Edit: I bloody well wish that when I click “delete permanently” in order to re-upload badly cropped picture WordPress really deleted it. As it is, it does not allow me to re-upload a picture unless I also rename it – otherwise, it just un-deletes the wrong version over and over again. The button “delete permanently” is thus without real function. AAARGH.

TNET 39: Jelle’s Marble Runs

Previous thread.

I never was into sports of any kind, neither watching nor doing. But about two months ago I stumbled across this YouTube channel and I did watch quite a few videos of theirs. They are strangely captivating in their resemblance to real sports events, despite being decided solely by chance.

And yesterday I was reminded about its existence when watching John Oliver. He mentioned that if you are starved for sports events right now, then this might be something to satiate that hankering somewhat.

Open thread, talk whatever you want, just don’t be an asshole.

The Queen of All Conniptions


It all started with a garter snake ©voyager, all rights reserved

I wasn’t going to tell you about this until I got back, but I could use some encouragement. On Monday I’m off on an adventure with a friend. It’s something that I’ve wanted to do for a very long time and I think (I hope!) I’m finally ready. What could it be? Well, I’m off to make peace with snakes. I’ve written once about my fear of snakes, but I didn’t tell you how I came to be so afraid.

It started as an ordinary summer day when I was about 5 or 6 years old. We were living in the country and I loved to spend my days just wandering, collecting stones and wildflowers and watching the birds and the bees and the bugs. I was restricted to the field and small woodlot behind the house, but as long as I was home for lunch and dinner there weren’t many other rules, except one…don’t bring bugs home. No caterpillars, no crickets, no bugs of any kind. My mother was not an outdoors person and bugs were one of the main reasons why. She hated them. If a spider or some other buggy creature managed to get indoors it was my job to get them back outdoors, most of the time with mom waving her arms and hollering at me to just kill the poor thing.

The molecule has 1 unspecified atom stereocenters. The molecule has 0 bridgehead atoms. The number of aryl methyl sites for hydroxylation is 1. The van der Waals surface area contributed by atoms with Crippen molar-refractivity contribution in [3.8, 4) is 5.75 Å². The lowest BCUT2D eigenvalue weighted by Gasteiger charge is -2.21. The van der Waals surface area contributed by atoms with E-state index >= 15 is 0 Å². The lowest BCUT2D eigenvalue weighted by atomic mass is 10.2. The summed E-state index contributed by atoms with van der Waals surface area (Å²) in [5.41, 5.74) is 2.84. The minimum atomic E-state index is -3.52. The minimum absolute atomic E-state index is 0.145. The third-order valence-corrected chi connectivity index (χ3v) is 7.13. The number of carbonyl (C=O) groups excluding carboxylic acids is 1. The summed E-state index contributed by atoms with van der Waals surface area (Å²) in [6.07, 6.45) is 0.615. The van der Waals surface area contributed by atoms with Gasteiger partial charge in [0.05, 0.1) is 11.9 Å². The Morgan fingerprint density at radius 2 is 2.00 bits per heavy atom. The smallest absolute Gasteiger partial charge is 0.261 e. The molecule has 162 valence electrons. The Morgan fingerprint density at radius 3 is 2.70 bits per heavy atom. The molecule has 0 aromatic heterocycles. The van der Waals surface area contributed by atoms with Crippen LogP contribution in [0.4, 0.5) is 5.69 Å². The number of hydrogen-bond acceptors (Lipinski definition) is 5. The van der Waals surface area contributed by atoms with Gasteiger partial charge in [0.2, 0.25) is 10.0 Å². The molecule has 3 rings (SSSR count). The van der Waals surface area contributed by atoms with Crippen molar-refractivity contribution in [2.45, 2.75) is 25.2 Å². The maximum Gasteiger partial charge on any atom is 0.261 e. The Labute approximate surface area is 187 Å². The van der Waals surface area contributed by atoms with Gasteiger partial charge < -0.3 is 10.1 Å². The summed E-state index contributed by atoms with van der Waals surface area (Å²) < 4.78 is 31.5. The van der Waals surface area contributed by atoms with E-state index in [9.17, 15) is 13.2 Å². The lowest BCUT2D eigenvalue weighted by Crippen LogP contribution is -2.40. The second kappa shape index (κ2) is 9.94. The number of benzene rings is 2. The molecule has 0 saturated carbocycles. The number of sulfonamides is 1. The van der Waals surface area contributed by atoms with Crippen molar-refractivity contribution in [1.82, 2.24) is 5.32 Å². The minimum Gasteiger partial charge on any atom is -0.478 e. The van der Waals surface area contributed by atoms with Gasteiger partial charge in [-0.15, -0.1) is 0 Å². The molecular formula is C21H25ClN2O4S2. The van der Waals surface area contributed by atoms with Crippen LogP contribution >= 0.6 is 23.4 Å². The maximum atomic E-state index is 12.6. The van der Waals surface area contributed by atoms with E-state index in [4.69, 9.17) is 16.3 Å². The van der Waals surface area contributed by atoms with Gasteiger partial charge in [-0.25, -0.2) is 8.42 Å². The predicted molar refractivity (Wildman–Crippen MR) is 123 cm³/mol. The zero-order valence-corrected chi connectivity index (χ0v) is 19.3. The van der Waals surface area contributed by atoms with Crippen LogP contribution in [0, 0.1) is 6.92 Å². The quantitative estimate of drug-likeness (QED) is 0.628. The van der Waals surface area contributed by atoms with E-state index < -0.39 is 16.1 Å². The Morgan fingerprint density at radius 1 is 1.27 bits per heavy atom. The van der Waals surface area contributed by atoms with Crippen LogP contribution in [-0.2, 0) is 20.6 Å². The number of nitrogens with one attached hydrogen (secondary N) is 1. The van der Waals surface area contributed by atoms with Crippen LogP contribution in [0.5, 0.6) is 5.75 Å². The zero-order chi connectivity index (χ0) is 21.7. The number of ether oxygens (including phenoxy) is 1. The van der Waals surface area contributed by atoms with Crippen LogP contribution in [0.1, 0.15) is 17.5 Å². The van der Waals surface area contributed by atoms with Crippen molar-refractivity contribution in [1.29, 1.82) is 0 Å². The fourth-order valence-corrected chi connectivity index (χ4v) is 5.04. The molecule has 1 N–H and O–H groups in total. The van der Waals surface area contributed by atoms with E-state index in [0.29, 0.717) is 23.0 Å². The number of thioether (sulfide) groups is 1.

On this particular summer’s day I had found a great big worm with stripes and I was so excited that I ran home to show my mom. I’d never seen one of these before and mom always said that worms were good for the garden so I knew she’d pleased that I’d found a nice big one. I ran into the house with my treasure calling out “look what I found, Mom.” My mom was standing at the sink and she turned around, wiping her hands on her apron and for a moment she just stood there with her jaw hanging  down and then she started to scream. It was a blood curdling scream and I’d never heard anything like it. Mom tended to be dramatic, but nothing like this. This was the Queen of All Conniptions. She picked up the broom beside her and started waving it at me and finally there were words, “Get it out of here. Get it out. Get it out.” I was a bit stunned so it took me a moment, but I finally headed toward the door. She practically pushed me out with the broom and as I was about to set it down she hollered “Not there. Not by the house. Get it out of here. Oh God… help… help…” Like I said, mom was dramatic. I had no clue why a worm would cause a reaction like that. I mean, it seemed OK to me. A little wiggly maybe, but I was obviously missing something. So I ran down to the mailbox and throw it in the grass with my mom yelling at  me the whole time at me. When I got back in the house she made me take a bath. In the daytime and baths were only ever at night! This really was serious. For hours afterward my mom kept up the histrionics. I learned that snakes were dangerous and wanted to bite you and that this bite would hurt and it would make you sick. Also, snakes were dirty and slimy and carried disease. Oh yes, and they wanted to eat my cat. Well, I won’t ever do that again I remember thinking and I haven’t, but the story proves that I haven’t always been afraid of snakes.